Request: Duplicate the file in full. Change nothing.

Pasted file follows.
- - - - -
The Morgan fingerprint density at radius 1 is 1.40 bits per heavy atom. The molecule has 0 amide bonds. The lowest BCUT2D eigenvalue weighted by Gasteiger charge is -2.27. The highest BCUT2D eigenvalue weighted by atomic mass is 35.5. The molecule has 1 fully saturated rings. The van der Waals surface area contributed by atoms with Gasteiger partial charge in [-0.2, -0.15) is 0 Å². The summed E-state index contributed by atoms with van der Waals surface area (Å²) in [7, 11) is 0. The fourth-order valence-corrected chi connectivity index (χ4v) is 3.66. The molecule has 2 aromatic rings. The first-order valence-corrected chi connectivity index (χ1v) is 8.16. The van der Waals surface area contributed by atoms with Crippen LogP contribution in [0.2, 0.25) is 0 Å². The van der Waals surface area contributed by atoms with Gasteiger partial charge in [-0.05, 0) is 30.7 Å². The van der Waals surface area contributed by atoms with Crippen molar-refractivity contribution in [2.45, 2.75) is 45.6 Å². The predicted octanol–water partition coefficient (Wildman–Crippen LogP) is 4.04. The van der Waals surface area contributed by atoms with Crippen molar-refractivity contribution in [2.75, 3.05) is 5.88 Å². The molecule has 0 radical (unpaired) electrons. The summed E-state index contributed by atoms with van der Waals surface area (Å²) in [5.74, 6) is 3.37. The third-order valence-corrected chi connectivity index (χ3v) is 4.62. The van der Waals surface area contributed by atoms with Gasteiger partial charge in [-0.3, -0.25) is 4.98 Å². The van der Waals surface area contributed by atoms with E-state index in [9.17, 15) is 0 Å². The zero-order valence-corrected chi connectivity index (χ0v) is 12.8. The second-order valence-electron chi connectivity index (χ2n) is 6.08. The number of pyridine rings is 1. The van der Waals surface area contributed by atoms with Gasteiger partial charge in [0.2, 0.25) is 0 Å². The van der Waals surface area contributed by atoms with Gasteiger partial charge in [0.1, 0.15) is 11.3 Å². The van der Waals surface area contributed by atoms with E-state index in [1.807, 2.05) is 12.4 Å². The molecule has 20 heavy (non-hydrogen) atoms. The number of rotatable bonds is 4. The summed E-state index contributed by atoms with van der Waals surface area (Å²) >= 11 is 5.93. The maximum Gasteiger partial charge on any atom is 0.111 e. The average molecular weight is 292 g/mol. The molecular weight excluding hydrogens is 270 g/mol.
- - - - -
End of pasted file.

The Morgan fingerprint density at radius 1 is 1.40 bits per heavy atom. The molecule has 0 amide bonds. The lowest BCUT2D eigenvalue weighted by Gasteiger charge is -2.27. The highest BCUT2D eigenvalue weighted by atomic mass is 35.5. The molecule has 1 fully saturated rings. The van der Waals surface area contributed by atoms with Gasteiger partial charge in [-0.2, -0.15) is 0 Å². The summed E-state index contributed by atoms with van der Waals surface area (Å²) in [7, 11) is 0. The fourth-order valence-corrected chi connectivity index (χ4v) is 3.66. The molecule has 2 aromatic rings. The first-order valence-corrected chi connectivity index (χ1v) is 8.16. The van der Waals surface area contributed by atoms with Crippen LogP contribution in [0.2, 0.25) is 0 Å². The van der Waals surface area contributed by atoms with Gasteiger partial charge in [-0.05, 0) is 30.7 Å². The van der Waals surface area contributed by atoms with Crippen molar-refractivity contribution in [2.45, 2.75) is 45.6 Å². The predicted octanol–water partition coefficient (Wildman–Crippen LogP) is 4.04. The van der Waals surface area contributed by atoms with Crippen molar-refractivity contribution in [2.75, 3.05) is 5.88 Å². The molecule has 0 radical (unpaired) electrons. The summed E-state index contributed by atoms with van der Waals surface area (Å²) in [5.74, 6) is 3.37. The third-order valence-corrected chi connectivity index (χ3v) is 4.62. The van der Waals surface area contributed by atoms with Gasteiger partial charge in [-0.3, -0.25) is 4.98 Å². The van der Waals surface area contributed by atoms with E-state index in [9.17, 15) is 0 Å². The zero-order valence-corrected chi connectivity index (χ0v) is 12.8. The second-order valence-electron chi connectivity index (χ2n) is 6.08. The number of pyridine rings is 1. The van der Waals surface area contributed by atoms with Gasteiger partial charge in [0.2, 0.25) is 0 Å². The van der Waals surface area contributed by atoms with Gasteiger partial charge in [0.1, 0.15) is 11.3 Å². The van der Waals surface area contributed by atoms with E-state index in [1.807, 2.05) is 12.4 Å². The molecule has 20 heavy (non-hydrogen) atoms. The number of rotatable bonds is 4. The summed E-state index contributed by atoms with van der Waals surface area (Å²) >= 11 is 5.93. The maximum Gasteiger partial charge on any atom is 0.111 e. The average molecular weight is 292 g/mol. The molecular weight excluding hydrogens is 270 g/mol.